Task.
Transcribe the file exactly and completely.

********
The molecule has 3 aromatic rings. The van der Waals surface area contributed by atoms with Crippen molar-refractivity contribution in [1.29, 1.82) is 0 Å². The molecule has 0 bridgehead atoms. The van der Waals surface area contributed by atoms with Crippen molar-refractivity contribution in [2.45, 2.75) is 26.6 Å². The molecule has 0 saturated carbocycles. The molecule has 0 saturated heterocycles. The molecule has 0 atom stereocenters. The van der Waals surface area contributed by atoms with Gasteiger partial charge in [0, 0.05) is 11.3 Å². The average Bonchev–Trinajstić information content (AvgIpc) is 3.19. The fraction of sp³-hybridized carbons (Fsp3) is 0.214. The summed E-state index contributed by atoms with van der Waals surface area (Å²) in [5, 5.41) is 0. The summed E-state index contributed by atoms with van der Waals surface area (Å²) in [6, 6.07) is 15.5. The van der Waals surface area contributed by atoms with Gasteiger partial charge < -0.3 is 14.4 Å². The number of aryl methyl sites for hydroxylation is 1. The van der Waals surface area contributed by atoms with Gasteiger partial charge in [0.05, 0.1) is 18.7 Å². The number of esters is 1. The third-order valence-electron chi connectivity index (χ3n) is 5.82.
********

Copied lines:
The molecule has 3 aromatic rings. The van der Waals surface area contributed by atoms with Crippen molar-refractivity contribution in [1.29, 1.82) is 0 Å². The molecule has 0 bridgehead atoms. The van der Waals surface area contributed by atoms with Crippen molar-refractivity contribution in [2.45, 2.75) is 26.6 Å². The molecule has 0 saturated carbocycles. The molecule has 0 saturated heterocycles. The molecule has 0 atom stereocenters. The van der Waals surface area contributed by atoms with Gasteiger partial charge in [0, 0.05) is 11.3 Å². The average Bonchev–Trinajstić information content (AvgIpc) is 3.19. The fraction of sp³-hybridized carbons (Fsp3) is 0.214. The summed E-state index contributed by atoms with van der Waals surface area (Å²) in [5, 5.41) is 0. The summed E-state index contributed by atoms with van der Waals surface area (Å²) in [6, 6.07) is 15.5. The van der Waals surface area contributed by atoms with Gasteiger partial charge < -0.3 is 14.4 Å². The number of aryl methyl sites for hydroxylation is 1. The van der Waals surface area contributed by atoms with Gasteiger partial charge in [0.05, 0.1) is 18.7 Å². The number of esters is 1. The third-order valence-electron chi connectivity index (χ3n) is 5.82.